Nominet to restructure, slash jobs after losing 'major deal'

Prices also set to rise after being frozen since 2020

Nominet is cutting staff on the back of market pressure, including the loss of a government cyber contract and is considering a domain registration price increase, according to an update from its CEO.

In his message to members, seen by The Register, Paul Fletcher did not elaborate on where the cuts would be, only that "up to 70 of our current roles could be made redundant."

Fletcher said he hopes the proposed reductions would be partially offset by redeployment but added that "our overall headcount will reduce."

At present, Nominet's headcount stands at 315. Even considering redeployment, that reduction looks like it is going to sting.

Nominet's woes were caused by market pressures, including the loss of a contract with UK government over provision of the Protective Domain Name Service (PDNS). The contract, estimated to be valued at £30 million ($38.8 million), is set to expire later in 2024.

Fletcher told members:

"We have consistently received positive feedback about our delivery of the PDNS service, and the impact it continues to have preventing cyber attacks on public services. However, we do not expect to be providing this service after our contract ends later this year. As we are bound by contractual commitments, we are unable to say more, but will do so when we can."

In its profit and loss accounts for the year ended March 31, 2023, Nominet said the PDNS handled "over half a trillion DNS queries over the last year, growing 29 percent. This resulted in 11 billion DNS queries being blocked for 420,000 domains."

The cyber business generated £12.6 million in revenue, down from £12.7 million, with the overall group recording an operating profit before impairment and social impact of £8.1 million. The cyber deficit for year, meanwhile, was recorded at £2.4 million, with a net loss for the year of £3.9 million.

According to Fletcher's memo, the goal of reaching "profitability" with the cyber biz was to "compensate for static or reduced demand for domains in future.

"Market pressures are squeezing margins, and competitors are pricing keenly to secure business. The viability of this income stream in the longer term depends on us being able to offer a service at a lower price while still being profitable. We are currently evaluating options open to us and will keep members updated."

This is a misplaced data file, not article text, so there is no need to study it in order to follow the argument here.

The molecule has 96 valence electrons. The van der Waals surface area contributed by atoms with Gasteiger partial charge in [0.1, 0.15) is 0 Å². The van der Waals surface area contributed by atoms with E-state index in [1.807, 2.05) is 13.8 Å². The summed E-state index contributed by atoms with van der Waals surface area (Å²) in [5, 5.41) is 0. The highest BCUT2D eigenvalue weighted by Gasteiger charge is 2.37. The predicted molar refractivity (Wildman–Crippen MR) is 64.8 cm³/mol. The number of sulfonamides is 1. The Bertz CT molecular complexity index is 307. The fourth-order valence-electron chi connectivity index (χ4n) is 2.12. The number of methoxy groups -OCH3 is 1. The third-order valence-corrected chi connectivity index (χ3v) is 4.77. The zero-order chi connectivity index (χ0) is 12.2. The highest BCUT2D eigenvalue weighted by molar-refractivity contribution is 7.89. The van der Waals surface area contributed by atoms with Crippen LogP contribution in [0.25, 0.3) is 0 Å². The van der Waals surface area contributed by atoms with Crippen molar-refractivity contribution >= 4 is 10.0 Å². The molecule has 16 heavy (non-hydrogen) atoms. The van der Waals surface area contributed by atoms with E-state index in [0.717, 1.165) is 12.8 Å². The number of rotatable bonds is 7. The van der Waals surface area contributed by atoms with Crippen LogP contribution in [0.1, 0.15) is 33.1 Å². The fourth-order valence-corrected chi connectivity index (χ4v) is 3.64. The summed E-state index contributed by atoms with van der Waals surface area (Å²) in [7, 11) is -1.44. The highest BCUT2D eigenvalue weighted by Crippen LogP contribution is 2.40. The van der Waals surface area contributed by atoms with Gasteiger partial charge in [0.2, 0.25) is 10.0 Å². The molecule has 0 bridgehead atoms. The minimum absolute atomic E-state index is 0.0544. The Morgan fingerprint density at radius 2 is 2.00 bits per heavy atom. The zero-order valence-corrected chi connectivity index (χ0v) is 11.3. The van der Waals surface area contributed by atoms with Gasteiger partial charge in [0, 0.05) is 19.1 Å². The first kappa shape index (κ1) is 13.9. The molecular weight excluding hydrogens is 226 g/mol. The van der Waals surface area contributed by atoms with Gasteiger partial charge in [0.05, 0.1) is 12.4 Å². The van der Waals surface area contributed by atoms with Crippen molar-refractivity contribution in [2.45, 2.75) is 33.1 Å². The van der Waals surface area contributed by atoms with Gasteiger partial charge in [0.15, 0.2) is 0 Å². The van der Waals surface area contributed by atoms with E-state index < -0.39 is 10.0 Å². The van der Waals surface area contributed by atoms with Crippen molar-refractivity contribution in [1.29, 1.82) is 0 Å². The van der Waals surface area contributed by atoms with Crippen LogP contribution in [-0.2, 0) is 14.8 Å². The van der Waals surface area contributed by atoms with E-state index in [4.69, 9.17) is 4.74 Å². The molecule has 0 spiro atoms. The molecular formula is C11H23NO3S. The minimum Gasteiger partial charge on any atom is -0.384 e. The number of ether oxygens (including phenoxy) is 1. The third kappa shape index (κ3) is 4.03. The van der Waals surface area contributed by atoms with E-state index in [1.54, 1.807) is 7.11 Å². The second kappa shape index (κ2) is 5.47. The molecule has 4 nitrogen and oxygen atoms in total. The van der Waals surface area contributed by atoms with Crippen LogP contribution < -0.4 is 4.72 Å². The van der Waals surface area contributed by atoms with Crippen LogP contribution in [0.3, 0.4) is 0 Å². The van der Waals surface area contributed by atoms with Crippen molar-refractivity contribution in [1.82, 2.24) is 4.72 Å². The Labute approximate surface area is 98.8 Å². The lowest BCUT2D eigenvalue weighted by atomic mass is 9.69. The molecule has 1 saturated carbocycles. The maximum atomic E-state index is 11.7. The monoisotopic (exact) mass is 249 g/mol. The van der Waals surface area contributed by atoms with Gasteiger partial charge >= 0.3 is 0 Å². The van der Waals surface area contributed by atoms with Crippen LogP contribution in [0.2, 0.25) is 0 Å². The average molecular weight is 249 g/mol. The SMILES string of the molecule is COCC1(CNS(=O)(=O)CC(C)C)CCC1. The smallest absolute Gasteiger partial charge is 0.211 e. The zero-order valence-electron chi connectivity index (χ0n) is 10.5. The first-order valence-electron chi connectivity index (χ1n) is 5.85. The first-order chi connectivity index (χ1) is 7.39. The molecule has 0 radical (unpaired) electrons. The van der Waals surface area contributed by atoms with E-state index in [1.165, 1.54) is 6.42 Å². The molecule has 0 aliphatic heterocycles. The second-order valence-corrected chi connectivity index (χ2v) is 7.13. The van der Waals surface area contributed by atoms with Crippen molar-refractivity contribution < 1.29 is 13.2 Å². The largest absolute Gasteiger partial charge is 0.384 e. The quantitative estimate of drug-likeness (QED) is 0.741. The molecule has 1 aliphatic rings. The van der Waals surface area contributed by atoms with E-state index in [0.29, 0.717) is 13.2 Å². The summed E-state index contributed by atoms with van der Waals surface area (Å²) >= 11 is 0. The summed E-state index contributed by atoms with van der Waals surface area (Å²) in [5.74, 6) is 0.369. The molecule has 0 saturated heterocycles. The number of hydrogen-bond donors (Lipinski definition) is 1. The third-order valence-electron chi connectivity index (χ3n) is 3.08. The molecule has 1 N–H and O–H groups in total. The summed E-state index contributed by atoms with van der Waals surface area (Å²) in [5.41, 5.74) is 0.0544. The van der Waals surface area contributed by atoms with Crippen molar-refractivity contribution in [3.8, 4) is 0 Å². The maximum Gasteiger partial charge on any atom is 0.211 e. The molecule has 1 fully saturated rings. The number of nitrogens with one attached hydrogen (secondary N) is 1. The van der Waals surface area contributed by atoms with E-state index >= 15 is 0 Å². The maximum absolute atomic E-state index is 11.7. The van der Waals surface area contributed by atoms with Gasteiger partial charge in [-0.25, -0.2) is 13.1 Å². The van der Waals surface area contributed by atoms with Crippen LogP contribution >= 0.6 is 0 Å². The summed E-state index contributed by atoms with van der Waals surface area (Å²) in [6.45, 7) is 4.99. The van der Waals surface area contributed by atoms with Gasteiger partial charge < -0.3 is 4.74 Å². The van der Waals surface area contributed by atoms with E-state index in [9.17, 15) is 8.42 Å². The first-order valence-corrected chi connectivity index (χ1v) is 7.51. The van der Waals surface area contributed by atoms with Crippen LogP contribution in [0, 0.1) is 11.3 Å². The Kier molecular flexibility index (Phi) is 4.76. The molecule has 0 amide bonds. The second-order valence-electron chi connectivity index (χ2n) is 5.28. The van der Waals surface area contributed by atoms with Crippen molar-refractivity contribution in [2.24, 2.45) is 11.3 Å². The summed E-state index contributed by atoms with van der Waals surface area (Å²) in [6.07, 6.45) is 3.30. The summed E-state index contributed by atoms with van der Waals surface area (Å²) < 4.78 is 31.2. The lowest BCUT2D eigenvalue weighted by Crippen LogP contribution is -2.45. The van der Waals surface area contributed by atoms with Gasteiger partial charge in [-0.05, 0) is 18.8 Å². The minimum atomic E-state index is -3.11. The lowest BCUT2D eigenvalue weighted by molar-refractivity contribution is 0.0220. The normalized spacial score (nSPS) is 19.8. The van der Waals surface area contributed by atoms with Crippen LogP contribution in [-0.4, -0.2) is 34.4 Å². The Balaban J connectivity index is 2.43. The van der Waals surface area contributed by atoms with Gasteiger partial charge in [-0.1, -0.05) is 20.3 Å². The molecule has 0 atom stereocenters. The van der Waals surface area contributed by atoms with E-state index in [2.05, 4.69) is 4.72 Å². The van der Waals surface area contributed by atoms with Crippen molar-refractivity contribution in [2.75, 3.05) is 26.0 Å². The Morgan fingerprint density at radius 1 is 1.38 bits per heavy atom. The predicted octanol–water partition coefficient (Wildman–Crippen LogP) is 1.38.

All of which means that the company is looking to make up the shortfall elsewhere. Hence, a "hiring freeze", a "review of any discretionary spending", and, of course, the job cuts.

There is another lever the domain registrar can pull - wholesale domain pricing, which Nominet plans to maintain at the current level of £3.90 "until at least the end of the year."

"However, the combination of flat revenues, inflation and need for ongoing investment to ensure services for members remain world class means prices cannot be held at the level set in January 2020 indefinitely."

A Nominet spokesperson told The Register: "The loss of a major contract means we need to position ourselves accordingly to ensure we have the right people in the right place and are resourced accordingly."

The final numbers have yet to be confirmed, the spokesperson added.

Nominet said no decision on pricing has yet been taken. However, the company told us, "We did point out that this situation would not continue indefinitely."

Still, there was some light among the gloom at the company. While the PDNS contract is ending, Nominet has won a recent tender to provide DNS services to support the NHS digital estate for the next three years. It also recently secured a deal to support Assuming there are enough staff left to do the work. ®

Editor's note: This article was updated after publication to include the overall losses incurred by Nominet and its cybersecurity wing.

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